In our Pulsar 1178 review we take a look at this FET compressor plugin from French based quality plugin developers Pulsar Audio. They say “A perfectly emulated and enhanced FET compressor. Fast, characterful and versatile, it is the ultimate control for modern mixes” so let’s put that to the test.
Pulsar 1178 Review Overview
From the offset I can tell this is a piece of kit worth having. I don’t like to review things that I would never use, so having the opportunity to do a Pulsar 1178 review is a great opportunity. I’ve kept my eye on the plugins from Pulsar Audio for a while and so being able to get hold of it in the flesh and play about with the classic settings of this compressor is a real joy.
The install of all the Pulsar Audio plugins is quick and simple. There is a 14 day trial for everything they produce (namely the 1178, Smasher, Echorec and Mu) and if you don’t like it, then don’t buy it. But to be honest, I think you will like it and more importantly, I think you will use it.
The plugin comes in VST2, VST3, AU and AAX and supports all regular platforms and DAW’s. I’m using it as usual with my trusty Bitwig Studio 3 and it got picked up on the new VST scan no problem when Bitwig loaded up.
Activation was not by serial number, but by iLok. Not my preferred activation method, but I understand that some software developers use this and so needs must. Either way, a nice simple activation to my device and we are ready to get on with the Pulsar 1178 review.
Take The Buss
I have a track I’m currently working on which is nearly at a final mix down stage. For the Pulsar 1178 review this was a good opportunity to pop the plugin on the master buss to ‘glue’ the mix together. It only needed a slight bit of compression to get things sitting nicely in the mix. So while I can, the plugin goes on there.
Instant gratification I must say. Subtle, but instant. With the default preset, there was a slight difference however loading up the “Master Groove -3dB” preset made such a difference. It was like the planets aligned!
My vocals sit nicely when the kick in. The drums fit well down the centre with hi-hats off to the left, toms to the right (sing along, stuck in the middle with you!). Even the notorious difficult to manage synth bass didn’t need too much adjusting for it to fit well in the mix. (It’s easy to do a Pulsar 1178 review when there is already a track to work with!)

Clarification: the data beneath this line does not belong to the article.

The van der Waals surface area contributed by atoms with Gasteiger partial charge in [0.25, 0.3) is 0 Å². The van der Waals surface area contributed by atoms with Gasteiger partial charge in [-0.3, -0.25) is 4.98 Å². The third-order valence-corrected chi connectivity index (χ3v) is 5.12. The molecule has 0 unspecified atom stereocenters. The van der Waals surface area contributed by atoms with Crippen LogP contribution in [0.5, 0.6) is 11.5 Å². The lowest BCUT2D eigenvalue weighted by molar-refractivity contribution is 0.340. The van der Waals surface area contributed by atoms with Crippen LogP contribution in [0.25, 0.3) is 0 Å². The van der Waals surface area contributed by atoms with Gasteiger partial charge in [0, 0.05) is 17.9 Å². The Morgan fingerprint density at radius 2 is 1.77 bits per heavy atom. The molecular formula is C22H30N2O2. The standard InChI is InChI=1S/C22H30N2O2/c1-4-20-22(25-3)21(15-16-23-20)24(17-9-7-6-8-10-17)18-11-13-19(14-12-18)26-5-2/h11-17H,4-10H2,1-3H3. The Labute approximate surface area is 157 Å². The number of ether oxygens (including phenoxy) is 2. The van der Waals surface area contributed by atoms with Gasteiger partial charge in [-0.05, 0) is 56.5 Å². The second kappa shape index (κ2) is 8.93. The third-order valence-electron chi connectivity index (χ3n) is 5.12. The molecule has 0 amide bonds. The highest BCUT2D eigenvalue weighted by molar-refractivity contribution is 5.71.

Taking a look at the levels while the kick drum popped I could see that I was just going a bit too hot. No problem, a slight adjustment with the clip settings and a 2dB drop soon sorted that pesky kick drum out. This is too easy.
Speaking Of Presets
There are a good choice to play about with in the presets panel of the 1178 plugin. For this Pulsar 1178 review I didn’t use too many, but I flicked around with a few on a percussion track (those toms and hats again) to see how things were impacted. There is a definite warmth added to the vibe when the plugin takes hold.
More details on presets
Sidechaining The 1178 In Bitwig Studio
One of the perks of Bitwig Studio is the ability to simply sidechain a device. The Pulsar Audio 1178 features a sidechain section where the sidechain settings can be adjusted.
In my example for the Pulsar 1178 review I wanted the synth bass to cut when the kick drum kicked so that it was dipped and didn’t clutter the low end of my mix (read more about making room in the low end here). This is important, especially in a small home music studio like mine where a build up of low end frequencies can cause problems with bass and general mix quality.
I would consider this plugin to be an investment in to the tools you use for music production.Pulsar 1178 Review at parttimeproducer.com
Sidechaining was simple to set up in Bitwig Studio. I clicked the sidechain button (top row of the Bitwig device) and selected the input that I wanted to sidechain from. The ability to tweak the settings in the 1178 made picking out certain frequencies really easy. If I’m honest, there was no skill to this, it was merely moving the EQ around in the Pulsar 1178 until the effect I was looking to achieve took hold.
Over the few years that I have been making music, the one production technique I learnt along the way and still keep using is to apply saturation on to various elements of the mix. On doing some research for this Pulsar 1178 review they say that normally the 1178 is quite a ‘transparent’ compressor. However, with the ability to add some distortive ‘grit’ the 1178 gives four flavours of saturation:
These modes open up new ways of managing dynamics offer a little bit of extra sparkle when it comes to the spectral envelope and saturation frequencies. Pulsar say that “These modes are fully-integrated in the compressor’s gain reduction system, allowing a unique vibe, unachievable with pre or post saturations.” I will certainly concur with that statement.
At Part Time Producer the goal of the site is to offer value and advice on where to spend your well earned money on your hobby. Some VST audio plugins can be expensive and offer little value. This Pulsar 1178 review has let me find out that this compressor is far from that. I would consider this plugin to be an investment in to the tools you use for music production. I think there are certain tools which are a must and this is one of them (along with Fab Filter Pro EQ and the Klanghelm range of products.
If you want to find it on sale then keep an eye on the Part Time Producer deals page as they do pop up every so often. However if you are looking to buy/trial, use the big blue button below for more info.